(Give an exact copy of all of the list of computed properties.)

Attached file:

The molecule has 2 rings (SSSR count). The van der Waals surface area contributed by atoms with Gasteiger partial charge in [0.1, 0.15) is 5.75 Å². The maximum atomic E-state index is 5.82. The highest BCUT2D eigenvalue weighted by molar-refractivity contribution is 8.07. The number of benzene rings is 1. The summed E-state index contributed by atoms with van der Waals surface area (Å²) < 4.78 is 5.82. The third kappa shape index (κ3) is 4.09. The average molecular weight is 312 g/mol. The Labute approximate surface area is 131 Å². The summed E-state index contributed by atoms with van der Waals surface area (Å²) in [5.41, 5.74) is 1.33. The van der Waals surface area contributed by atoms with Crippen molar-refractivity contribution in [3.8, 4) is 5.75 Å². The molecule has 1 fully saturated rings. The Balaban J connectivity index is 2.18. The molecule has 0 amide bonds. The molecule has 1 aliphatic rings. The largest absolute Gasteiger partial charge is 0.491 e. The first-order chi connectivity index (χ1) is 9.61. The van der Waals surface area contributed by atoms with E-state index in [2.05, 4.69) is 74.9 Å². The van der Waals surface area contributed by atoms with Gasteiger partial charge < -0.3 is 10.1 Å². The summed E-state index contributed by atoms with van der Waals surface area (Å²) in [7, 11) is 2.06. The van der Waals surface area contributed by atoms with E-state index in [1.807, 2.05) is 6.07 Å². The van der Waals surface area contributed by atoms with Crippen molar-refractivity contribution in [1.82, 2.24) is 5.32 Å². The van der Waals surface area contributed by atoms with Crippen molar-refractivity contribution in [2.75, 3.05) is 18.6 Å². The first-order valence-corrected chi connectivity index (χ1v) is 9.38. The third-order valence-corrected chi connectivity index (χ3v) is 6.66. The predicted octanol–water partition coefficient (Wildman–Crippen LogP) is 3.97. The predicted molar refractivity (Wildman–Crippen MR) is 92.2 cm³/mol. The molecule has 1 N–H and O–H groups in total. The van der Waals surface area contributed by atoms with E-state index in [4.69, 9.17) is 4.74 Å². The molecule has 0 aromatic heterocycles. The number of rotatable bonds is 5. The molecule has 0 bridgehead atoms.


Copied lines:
The molecule has 2 rings (SSSR count). The van der Waals surface area contributed by atoms with Gasteiger partial charge in [0.1, 0.15) is 5.75 Å². The maximum atomic E-state index is 5.82. The highest BCUT2D eigenvalue weighted by molar-refractivity contribution is 8.07. The number of benzene rings is 1. The summed E-state index contributed by atoms with van der Waals surface area (Å²) < 4.78 is 5.82. The third kappa shape index (κ3) is 4.09. The average molecular weight is 312 g/mol. The Labute approximate surface area is 131 Å². The summed E-state index contributed by atoms with van der Waals surface area (Å²) in [5.41, 5.74) is 1.33. The van der Waals surface area contributed by atoms with Crippen molar-refractivity contribution in [3.8, 4) is 5.75 Å². The molecule has 1 fully saturated rings. The Balaban J connectivity index is 2.18. The molecule has 0 amide bonds. The molecule has 1 aliphatic rings. The largest absolute Gasteiger partial charge is 0.491 e. The first-order chi connectivity index (χ1) is 9.61. The van der Waals surface area contributed by atoms with E-state index in [2.05, 4.69) is 74.9 Å². The van der Waals surface area contributed by atoms with Gasteiger partial charge < -0.3 is 10.1 Å². The summed E-state index contributed by atoms with van der Waals surface area (Å²) in [7, 11) is 2.06. The van der Waals surface area contributed by atoms with E-state index in [1.807, 2.05) is 6.07 Å². The van der Waals surface area contributed by atoms with Crippen molar-refractivity contribution in [1.82, 2.24) is 5.32 Å². The van der Waals surface area contributed by atoms with Crippen molar-refractivity contribution in [2.75, 3.05) is 18.6 Å². The first-order valence-corrected chi connectivity index (χ1v) is 9.38. The third-order valence-corrected chi connectivity index (χ3v) is 6.66. The predicted octanol–water partition coefficient (Wildman–Crippen LogP) is 3.97. The predicted molar refractivity (Wildman–Crippen MR) is 92.2 cm³/mol. The molecule has 1 N–H and O–H groups in total. The van der Waals surface area contributed by atoms with E-state index in [4.69, 9.17) is 4.74 Å². The molecule has 0 aromatic heterocycles. The number of rotatable bonds is 5. The molecule has 0 bridgehead atoms.